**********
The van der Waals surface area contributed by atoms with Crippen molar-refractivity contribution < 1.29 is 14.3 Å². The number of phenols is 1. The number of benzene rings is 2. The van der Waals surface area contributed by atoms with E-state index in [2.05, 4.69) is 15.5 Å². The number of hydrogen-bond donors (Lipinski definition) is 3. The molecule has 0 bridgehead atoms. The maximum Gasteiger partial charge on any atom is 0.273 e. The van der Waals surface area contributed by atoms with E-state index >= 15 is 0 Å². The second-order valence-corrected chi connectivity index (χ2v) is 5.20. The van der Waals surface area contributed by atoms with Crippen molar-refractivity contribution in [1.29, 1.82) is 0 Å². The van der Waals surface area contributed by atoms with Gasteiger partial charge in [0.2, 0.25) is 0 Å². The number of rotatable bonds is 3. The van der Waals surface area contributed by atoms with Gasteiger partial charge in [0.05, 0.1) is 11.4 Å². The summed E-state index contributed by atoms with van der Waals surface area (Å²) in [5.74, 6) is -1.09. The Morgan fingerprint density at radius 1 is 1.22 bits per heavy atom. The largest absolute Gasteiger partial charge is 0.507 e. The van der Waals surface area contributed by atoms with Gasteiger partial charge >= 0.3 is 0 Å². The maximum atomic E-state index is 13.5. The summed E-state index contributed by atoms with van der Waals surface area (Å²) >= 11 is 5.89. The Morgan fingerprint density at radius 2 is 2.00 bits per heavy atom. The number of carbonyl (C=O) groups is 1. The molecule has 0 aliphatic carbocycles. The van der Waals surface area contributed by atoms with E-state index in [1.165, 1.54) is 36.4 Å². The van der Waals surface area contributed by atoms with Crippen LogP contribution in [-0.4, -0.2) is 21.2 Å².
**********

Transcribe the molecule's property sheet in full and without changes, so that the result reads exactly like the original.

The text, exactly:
The van der Waals surface area contributed by atoms with Crippen molar-refractivity contribution < 1.29 is 14.3 Å². The number of phenols is 1. The number of benzene rings is 2. The van der Waals surface area contributed by atoms with E-state index in [2.05, 4.69) is 15.5 Å². The number of hydrogen-bond donors (Lipinski definition) is 3. The molecule has 0 bridgehead atoms. The maximum Gasteiger partial charge on any atom is 0.273 e. The van der Waals surface area contributed by atoms with E-state index >= 15 is 0 Å². The second-order valence-corrected chi connectivity index (χ2v) is 5.20. The van der Waals surface area contributed by atoms with Crippen molar-refractivity contribution in [1.29, 1.82) is 0 Å². The van der Waals surface area contributed by atoms with Gasteiger partial charge in [0.2, 0.25) is 0 Å². The number of rotatable bonds is 3. The van der Waals surface area contributed by atoms with Gasteiger partial charge in [0.05, 0.1) is 11.4 Å². The summed E-state index contributed by atoms with van der Waals surface area (Å²) in [5.74, 6) is -1.09. The Morgan fingerprint density at radius 1 is 1.22 bits per heavy atom. The largest absolute Gasteiger partial charge is 0.507 e. The van der Waals surface area contributed by atoms with Gasteiger partial charge >= 0.3 is 0 Å². The maximum atomic E-state index is 13.5. The summed E-state index contributed by atoms with van der Waals surface area (Å²) >= 11 is 5.89. The Morgan fingerprint density at radius 2 is 2.00 bits per heavy atom. The number of carbonyl (C=O) groups is 1. The molecule has 0 aliphatic carbocycles. The van der Waals surface area contributed by atoms with E-state index in [1.165, 1.54) is 36.4 Å². The van der Waals surface area contributed by atoms with Crippen LogP contribution in [-0.4, -0.2) is 21.2 Å².